by Michelle Bronsard ’18
For this article, six women were asked about their views on Trump’s presidency, the Women’s March, and current women’s rights issues. Their opinions do not represent George School’s position, mission, or views.
On Friday, January 20, 2017, President Trump was inaugurated in Washington DC with a crowd of about 800,000 people attending, according to most sources. The next day, Saturday, January 21, millions of people from around the world protested his inauguration by attending what was organized as the “Women’s March” in Washington, DC or sister marches in other cities across the globe.
Approximately 700 sister marches took place in New York City, Seattle, Denver, Chicago, Philadelphia, Boston, and other locations in the United States. Internationally, marches were held in Montréal, Toronto, Vancouver, Buenos Aires, London, Paris, Amsterdam, Oslo, Barcelona, Berlin, Vienna, Belgrade, Nairobi, Tel Aviv, New Delhi, Sydney, Melbourne, and numerous other locations.
As the name suggests, the purpose of the women’s marches was to inform the Trump administration about the importance of women’s rights. Most marchers seemed to be concerned with the alleged lack of respect that Trump has for women. This view of him comes from numerous non-consensual kissing, groping, sexual assault, and even rape accusations by some of his female employees, clients, dinner and television show guests, as well as models from beauty pageants.
Additionally, Trump has made provocative comments about potentially dating his daughter and other young girls, and he bragged to Billy Bush in 2005 about his ability to “grab [women] by the pussy” because he is “a star” and “they’ll let [him] do it.” This all has led to several women fearing a country under Trump’s administration because of his seemingly aggressive and disrespectful behavior toward women.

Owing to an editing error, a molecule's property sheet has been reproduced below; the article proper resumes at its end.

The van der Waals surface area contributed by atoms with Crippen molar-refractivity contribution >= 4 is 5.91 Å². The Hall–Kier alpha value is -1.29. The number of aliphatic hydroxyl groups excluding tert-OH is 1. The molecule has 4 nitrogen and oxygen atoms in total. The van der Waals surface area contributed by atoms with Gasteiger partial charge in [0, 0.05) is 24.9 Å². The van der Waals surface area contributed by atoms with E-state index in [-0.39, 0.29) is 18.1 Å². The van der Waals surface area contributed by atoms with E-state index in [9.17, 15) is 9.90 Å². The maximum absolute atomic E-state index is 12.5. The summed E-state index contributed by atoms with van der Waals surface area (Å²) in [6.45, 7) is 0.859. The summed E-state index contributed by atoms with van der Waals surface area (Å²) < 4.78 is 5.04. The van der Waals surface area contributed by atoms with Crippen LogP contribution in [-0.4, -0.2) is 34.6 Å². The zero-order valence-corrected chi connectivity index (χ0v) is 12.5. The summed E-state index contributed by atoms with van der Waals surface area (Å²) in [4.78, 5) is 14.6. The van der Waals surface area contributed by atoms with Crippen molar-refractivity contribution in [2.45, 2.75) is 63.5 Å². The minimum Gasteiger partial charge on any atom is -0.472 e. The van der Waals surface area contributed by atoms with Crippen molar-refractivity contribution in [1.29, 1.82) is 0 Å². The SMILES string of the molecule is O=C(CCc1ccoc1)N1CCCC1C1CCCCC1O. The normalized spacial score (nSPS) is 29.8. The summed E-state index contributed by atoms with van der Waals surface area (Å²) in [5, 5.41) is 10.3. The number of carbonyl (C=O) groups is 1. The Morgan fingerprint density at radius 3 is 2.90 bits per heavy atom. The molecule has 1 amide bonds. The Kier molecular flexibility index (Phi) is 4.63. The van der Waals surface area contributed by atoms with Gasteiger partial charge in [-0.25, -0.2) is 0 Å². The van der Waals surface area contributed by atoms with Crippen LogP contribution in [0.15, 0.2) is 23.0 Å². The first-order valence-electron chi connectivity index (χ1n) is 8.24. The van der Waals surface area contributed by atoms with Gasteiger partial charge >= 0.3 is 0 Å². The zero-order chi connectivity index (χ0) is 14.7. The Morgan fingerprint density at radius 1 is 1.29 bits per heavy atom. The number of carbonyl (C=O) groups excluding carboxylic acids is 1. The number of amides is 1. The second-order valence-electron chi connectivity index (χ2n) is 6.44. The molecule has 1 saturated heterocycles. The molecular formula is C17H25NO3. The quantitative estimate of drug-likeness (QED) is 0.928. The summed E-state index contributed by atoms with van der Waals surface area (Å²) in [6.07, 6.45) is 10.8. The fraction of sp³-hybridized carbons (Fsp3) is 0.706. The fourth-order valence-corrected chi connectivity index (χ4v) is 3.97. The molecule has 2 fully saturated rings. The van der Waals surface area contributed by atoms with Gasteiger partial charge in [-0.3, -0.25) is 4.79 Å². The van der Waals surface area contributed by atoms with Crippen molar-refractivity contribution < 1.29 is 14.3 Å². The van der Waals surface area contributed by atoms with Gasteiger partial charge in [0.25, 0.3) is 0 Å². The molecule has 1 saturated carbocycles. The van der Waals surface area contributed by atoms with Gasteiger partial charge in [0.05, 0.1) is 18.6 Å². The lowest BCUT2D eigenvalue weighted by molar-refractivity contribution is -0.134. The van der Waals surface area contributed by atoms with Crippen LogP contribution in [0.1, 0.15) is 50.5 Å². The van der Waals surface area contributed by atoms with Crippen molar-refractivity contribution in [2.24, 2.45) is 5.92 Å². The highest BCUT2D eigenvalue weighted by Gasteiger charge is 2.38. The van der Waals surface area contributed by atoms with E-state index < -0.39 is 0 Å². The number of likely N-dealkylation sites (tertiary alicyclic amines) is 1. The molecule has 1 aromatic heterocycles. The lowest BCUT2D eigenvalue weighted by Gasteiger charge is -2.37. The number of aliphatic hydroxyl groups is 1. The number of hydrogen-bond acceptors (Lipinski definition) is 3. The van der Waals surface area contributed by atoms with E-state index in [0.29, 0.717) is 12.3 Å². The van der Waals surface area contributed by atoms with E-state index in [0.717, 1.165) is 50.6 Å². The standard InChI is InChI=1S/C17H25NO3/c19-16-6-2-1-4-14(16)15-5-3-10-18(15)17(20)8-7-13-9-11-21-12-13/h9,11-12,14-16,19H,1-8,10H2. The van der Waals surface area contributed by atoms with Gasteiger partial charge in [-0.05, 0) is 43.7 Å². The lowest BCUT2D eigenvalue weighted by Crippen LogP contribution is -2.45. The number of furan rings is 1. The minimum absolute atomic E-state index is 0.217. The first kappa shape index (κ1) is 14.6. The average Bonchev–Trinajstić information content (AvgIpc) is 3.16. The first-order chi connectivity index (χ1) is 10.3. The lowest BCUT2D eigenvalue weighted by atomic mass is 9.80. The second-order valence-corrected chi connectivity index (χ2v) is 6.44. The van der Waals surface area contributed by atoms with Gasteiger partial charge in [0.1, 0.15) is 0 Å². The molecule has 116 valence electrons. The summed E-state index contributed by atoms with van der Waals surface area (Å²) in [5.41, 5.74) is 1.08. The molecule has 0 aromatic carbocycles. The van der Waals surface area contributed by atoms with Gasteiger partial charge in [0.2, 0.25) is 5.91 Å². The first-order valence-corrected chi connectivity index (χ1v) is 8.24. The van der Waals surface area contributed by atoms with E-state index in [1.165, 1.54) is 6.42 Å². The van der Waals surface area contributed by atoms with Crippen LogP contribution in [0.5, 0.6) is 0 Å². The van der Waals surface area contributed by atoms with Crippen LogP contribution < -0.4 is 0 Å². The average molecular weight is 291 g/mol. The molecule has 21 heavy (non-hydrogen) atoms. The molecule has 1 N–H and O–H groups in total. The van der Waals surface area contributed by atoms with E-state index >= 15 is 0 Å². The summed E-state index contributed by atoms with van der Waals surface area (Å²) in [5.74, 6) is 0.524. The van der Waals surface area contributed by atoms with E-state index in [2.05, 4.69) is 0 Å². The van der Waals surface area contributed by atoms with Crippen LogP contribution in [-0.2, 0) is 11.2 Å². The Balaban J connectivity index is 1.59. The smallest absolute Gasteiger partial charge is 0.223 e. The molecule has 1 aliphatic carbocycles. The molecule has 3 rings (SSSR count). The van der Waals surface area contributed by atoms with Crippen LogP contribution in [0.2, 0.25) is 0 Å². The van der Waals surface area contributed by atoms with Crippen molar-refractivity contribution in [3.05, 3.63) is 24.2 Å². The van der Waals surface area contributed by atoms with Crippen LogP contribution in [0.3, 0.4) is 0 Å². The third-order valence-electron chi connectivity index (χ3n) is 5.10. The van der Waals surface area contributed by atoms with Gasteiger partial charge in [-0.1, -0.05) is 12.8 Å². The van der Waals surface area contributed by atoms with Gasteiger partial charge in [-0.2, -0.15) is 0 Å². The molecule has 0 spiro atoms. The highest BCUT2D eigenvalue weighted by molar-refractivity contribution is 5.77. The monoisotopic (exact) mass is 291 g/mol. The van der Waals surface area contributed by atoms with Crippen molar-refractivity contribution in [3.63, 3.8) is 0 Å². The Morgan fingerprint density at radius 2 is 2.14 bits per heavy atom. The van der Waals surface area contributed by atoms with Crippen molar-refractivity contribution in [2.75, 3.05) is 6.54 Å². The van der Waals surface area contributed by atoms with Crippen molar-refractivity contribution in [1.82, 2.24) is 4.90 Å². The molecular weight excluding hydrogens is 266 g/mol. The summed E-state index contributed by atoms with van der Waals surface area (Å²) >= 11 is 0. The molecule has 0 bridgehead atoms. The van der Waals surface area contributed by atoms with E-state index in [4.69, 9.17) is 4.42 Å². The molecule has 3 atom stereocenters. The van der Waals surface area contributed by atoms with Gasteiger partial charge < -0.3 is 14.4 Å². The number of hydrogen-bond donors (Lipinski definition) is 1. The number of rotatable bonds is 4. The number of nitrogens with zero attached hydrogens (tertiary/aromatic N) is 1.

Many women are concerned that reproductive rights, such as the right to abortions, and social issues, such as equal pay, are at risk.
An event as important as the Women’s March was not going to be missed by George School students with an interest in politics and human rights. Nadia Arenas-Purvinis ’18 attended the Washington, DC march with several of her friends. For her, the march was an opportunity to take a stand against sexual harassment: “I went to the march because I feel like this is a good time for women to unify […]. I loved it because there was a great sense of community even around people I didn’t know. It was comforting to me having all these people around me fighting for what we believe in and for our rights.”
When they heard about these events, English teachers Avery Stern and Melaina Young ’93 felt compelled to get a group of students together to attend a march. On Saturday, January 21, a group of about thirty students and faculty members left campus for the Philadelphia Women’s March. When asked what motivated them to attend the march, the students stated that they were concerned with the new administration’s future policies.
Emma Yoder ’18 pointed to Republicans’ intent to defund Planned Parenthood as one of her reasons for attending the march. Michelle Tyson ’18 expressed worry over the treatment of minorities: “I’m at this march because I think the United States is heading into a world that disparages the minorities of our community, and that includes queer people, black people, illegal immigrants…” Despite the students’ different interests, there was a shared belief in the importance of community. Catherine Tatum ’20 felt inspired by the many people around her: “It’s really important to come together because right now what we need is unity.” Emma added that “through this unity, we find power.”